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Five Ways to Keep Cool During Holiday Tantrums

Posted By Communications Manager, Tuesday, December 20, 2016
Updated: Tuesday, December 27, 2016

Holidays are a mixed blessing. On one hand, we have generosity, friendly faces, gifts, great food, community engagement and more family time. On the other hand, holiday times are packed full of distractions, stimulating music, money demands, sugary food, expectations to be cheerful and lots of social events.


Along with the excitement  may come a spinning head, frustration and tiredness. This can be even more difficult with small children and sensitive kiddos. The extra hype needs some redirection, containment and plain ole’ patience. Below are some tips for how to prepare, deal in the moment of overwhelm and how to recover.

1. Anticipate it.

Listen, we would all love to get through the holidays without any extra drama. The holidays do offer a lot of special times -- and I don’t mean to detract from any of the warmth, love or generosity of the holiday season. However, sometimes an overly cheerful outlook makes the upsets feel that much more disappointing. Measure your experience against the imagined expectation can lead to making the upsets worse than they are.

If your child has a hard time with late nights, a loose schedule or meeting a lot of people, it can be helpful to acknowledge this prior to going to a party. It may be helpful to make a plan, but don’t expect the plan to work 100%. Speak to your child about the potential that they might get tired, overwhelmed, scared or frustrated and consider some ways to take a break before the melt down happens. Maybe you can have a tag-team agreement with other caregivers, and take turns in “reboot time” with your child. This holiday give your child/children and yourself some space for unexpected meltdowns by anticipating they will happen.

2. Wait. This too Shall Pass.  

When your child starts throwing the sugar cookies on the floor, shrieking and pulling at your dress, you may be tempted to end that tantrum, then and there. The challenge is that when we try to get it under control, it often makes it worse. Perhaps take a deep breath and remind yourself this child is acting how most kids would in an overwhelming situation. Don’t add fuel to the fire by yelling back.


Take a deep breath and give some firm and supportive physical contact sending the message that you hear the tantrum loud and clear. Perhaps redirect the child into a different room after a minute has passed, and let the child know you are going to help them contain these feelings rather then try to force the feelings away.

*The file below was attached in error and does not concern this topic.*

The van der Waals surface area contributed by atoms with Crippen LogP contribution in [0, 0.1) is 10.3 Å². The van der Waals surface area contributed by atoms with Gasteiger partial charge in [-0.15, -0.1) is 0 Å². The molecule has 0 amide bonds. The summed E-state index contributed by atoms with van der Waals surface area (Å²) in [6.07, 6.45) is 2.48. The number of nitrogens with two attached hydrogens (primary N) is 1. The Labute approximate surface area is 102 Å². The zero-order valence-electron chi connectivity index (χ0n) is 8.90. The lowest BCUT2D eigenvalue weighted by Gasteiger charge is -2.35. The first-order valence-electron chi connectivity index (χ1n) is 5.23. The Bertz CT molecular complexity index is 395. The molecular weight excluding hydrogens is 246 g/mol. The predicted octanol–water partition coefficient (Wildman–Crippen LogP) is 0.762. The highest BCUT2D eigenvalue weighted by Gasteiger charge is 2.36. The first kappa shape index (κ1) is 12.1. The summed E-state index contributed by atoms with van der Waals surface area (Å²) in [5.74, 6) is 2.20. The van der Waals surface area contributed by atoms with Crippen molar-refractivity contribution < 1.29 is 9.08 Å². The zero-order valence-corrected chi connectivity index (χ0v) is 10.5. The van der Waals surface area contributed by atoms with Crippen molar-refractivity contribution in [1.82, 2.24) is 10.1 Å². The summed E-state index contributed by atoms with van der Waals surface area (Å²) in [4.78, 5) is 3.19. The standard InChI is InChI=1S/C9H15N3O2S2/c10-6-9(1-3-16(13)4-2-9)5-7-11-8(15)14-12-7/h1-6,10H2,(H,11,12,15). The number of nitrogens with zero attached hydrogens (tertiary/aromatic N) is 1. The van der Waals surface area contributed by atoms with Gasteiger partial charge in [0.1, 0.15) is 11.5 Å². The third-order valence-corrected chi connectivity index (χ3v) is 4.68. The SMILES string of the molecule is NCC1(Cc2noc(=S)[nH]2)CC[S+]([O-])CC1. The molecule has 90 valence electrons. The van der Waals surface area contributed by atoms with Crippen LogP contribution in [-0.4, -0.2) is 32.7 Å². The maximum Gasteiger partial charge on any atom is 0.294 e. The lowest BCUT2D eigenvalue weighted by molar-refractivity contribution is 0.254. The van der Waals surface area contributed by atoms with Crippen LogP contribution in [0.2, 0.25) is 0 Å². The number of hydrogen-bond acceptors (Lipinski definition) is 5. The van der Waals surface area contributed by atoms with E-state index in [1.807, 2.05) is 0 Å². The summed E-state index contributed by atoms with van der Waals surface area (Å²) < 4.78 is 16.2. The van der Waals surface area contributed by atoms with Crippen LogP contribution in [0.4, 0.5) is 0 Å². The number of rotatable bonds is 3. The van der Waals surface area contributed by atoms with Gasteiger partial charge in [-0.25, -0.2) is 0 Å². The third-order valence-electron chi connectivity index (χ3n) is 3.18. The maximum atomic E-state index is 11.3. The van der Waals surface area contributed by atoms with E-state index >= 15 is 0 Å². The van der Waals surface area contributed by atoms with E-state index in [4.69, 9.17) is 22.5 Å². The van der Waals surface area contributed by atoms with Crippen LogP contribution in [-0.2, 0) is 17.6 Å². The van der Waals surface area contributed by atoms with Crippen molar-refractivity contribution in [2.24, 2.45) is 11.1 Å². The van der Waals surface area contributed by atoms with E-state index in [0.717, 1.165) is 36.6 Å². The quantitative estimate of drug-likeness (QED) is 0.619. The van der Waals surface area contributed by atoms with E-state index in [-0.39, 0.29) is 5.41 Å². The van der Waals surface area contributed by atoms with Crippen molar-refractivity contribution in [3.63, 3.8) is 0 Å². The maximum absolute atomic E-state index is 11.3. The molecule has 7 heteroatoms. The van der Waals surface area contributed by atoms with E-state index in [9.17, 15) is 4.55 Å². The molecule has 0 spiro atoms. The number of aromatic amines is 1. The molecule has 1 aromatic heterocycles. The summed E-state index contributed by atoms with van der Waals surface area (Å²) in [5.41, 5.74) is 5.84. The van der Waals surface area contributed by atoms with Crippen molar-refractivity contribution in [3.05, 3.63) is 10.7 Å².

3. Validate it.  

Let your child know you feel their pain. Perhaps put yourself in their shoes and say something like, “I understand you are angry or sad.” It is helpful to remind your child that you are there to help. Maybe that means you hold your child, maybe that means you walk to a different area or simply redirect them to a toy or something funny.

4. Have a recovery method.

All kids need methods to soothe and recover from too much stimulation. These tools can be identified and utilized preventatively as well as once your child has become overwhelmed. Maybe you can set reminders on your phone to take your child into a quiet room for a break away from the crowd and noise. Perhaps your child will spend most of the time in a room alone and take breaks by meeting people and having snacks for a limited amount of time. Bring some soothing music, a book, stuffed animals, a beverage and any other calming tools. Often taking space away from the crowd, with a caregiver, can provide relief for a child that is easily overwhelmed by too much going on around them.

5. Parents set the rhythm.

Remember that as the parent, you know your child best. Be reasonable when making holiday plans. Assess what is best for you and your family and what you are willing to put up with.

There is a lot of pressure to be ONLY cheerful during the holiday season. It is possible that forcing too much cheerfulness may backfire. Allow yourself to turn down some of the holiday busy-ness if it doesn’t work for you. Listen for cues from your kids, but ultimately remember you are the one setting the pace and enforcing the break times and schedule. So allow for the holiday spirit to be alive -- full of love laughter and tears.

Find out more about Esther Krohner here.


Tags:  child development 

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